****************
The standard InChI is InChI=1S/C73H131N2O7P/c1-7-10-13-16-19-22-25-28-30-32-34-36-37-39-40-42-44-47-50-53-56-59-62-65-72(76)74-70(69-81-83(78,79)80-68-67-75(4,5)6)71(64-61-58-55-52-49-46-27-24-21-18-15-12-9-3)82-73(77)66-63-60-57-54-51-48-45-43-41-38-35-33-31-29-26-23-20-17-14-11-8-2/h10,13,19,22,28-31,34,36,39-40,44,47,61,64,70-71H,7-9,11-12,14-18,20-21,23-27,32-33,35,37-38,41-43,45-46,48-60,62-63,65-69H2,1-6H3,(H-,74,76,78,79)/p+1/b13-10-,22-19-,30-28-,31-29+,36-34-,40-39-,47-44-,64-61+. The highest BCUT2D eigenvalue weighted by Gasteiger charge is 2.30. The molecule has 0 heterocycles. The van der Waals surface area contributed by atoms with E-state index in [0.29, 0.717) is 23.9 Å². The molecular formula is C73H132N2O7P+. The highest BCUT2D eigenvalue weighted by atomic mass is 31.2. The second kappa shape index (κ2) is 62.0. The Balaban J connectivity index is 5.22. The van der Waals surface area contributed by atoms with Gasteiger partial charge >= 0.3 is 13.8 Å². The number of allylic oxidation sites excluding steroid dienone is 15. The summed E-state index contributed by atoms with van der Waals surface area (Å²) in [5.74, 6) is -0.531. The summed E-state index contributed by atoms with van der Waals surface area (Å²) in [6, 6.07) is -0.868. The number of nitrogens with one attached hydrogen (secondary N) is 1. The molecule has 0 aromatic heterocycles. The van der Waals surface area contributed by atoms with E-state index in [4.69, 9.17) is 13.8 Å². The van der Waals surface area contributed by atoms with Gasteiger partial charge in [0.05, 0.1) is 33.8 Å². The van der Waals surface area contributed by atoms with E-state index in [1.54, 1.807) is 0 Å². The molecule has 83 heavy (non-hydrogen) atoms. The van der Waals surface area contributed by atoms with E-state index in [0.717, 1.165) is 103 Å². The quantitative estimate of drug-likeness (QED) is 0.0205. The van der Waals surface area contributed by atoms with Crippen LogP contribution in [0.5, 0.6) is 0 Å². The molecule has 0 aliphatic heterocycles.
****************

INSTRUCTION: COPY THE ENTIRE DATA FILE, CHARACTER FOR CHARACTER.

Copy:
The standard InChI is InChI=1S/C73H131N2O7P/c1-7-10-13-16-19-22-25-28-30-32-34-36-37-39-40-42-44-47-50-53-56-59-62-65-72(76)74-70(69-81-83(78,79)80-68-67-75(4,5)6)71(64-61-58-55-52-49-46-27-24-21-18-15-12-9-3)82-73(77)66-63-60-57-54-51-48-45-43-41-38-35-33-31-29-26-23-20-17-14-11-8-2/h10,13,19,22,28-31,34,36,39-40,44,47,61,64,70-71H,7-9,11-12,14-18,20-21,23-27,32-33,35,37-38,41-43,45-46,48-60,62-63,65-69H2,1-6H3,(H-,74,76,78,79)/p+1/b13-10-,22-19-,30-28-,31-29+,36-34-,40-39-,47-44-,64-61+. The highest BCUT2D eigenvalue weighted by Gasteiger charge is 2.30. The molecule has 0 heterocycles. The van der Waals surface area contributed by atoms with E-state index in [0.29, 0.717) is 23.9 Å². The molecular formula is C73H132N2O7P+. The highest BCUT2D eigenvalue weighted by atomic mass is 31.2. The second kappa shape index (κ2) is 62.0. The Balaban J connectivity index is 5.22. The van der Waals surface area contributed by atoms with Gasteiger partial charge >= 0.3 is 13.8 Å². The number of allylic oxidation sites excluding steroid dienone is 15. The summed E-state index contributed by atoms with van der Waals surface area (Å²) in [5.74, 6) is -0.531. The summed E-state index contributed by atoms with van der Waals surface area (Å²) in [6, 6.07) is -0.868. The number of nitrogens with one attached hydrogen (secondary N) is 1. The molecule has 0 aromatic heterocycles. The van der Waals surface area contributed by atoms with E-state index in [4.69, 9.17) is 13.8 Å². The van der Waals surface area contributed by atoms with Gasteiger partial charge in [0.05, 0.1) is 33.8 Å². The van der Waals surface area contributed by atoms with E-state index in [1.54, 1.807) is 0 Å². The molecule has 83 heavy (non-hydrogen) atoms. The van der Waals surface area contributed by atoms with E-state index in [0.717, 1.165) is 103 Å². The quantitative estimate of drug-likeness (QED) is 0.0205. The van der Waals surface area contributed by atoms with Crippen LogP contribution in [0.5, 0.6) is 0 Å². The molecule has 0 aliphatic heterocycles.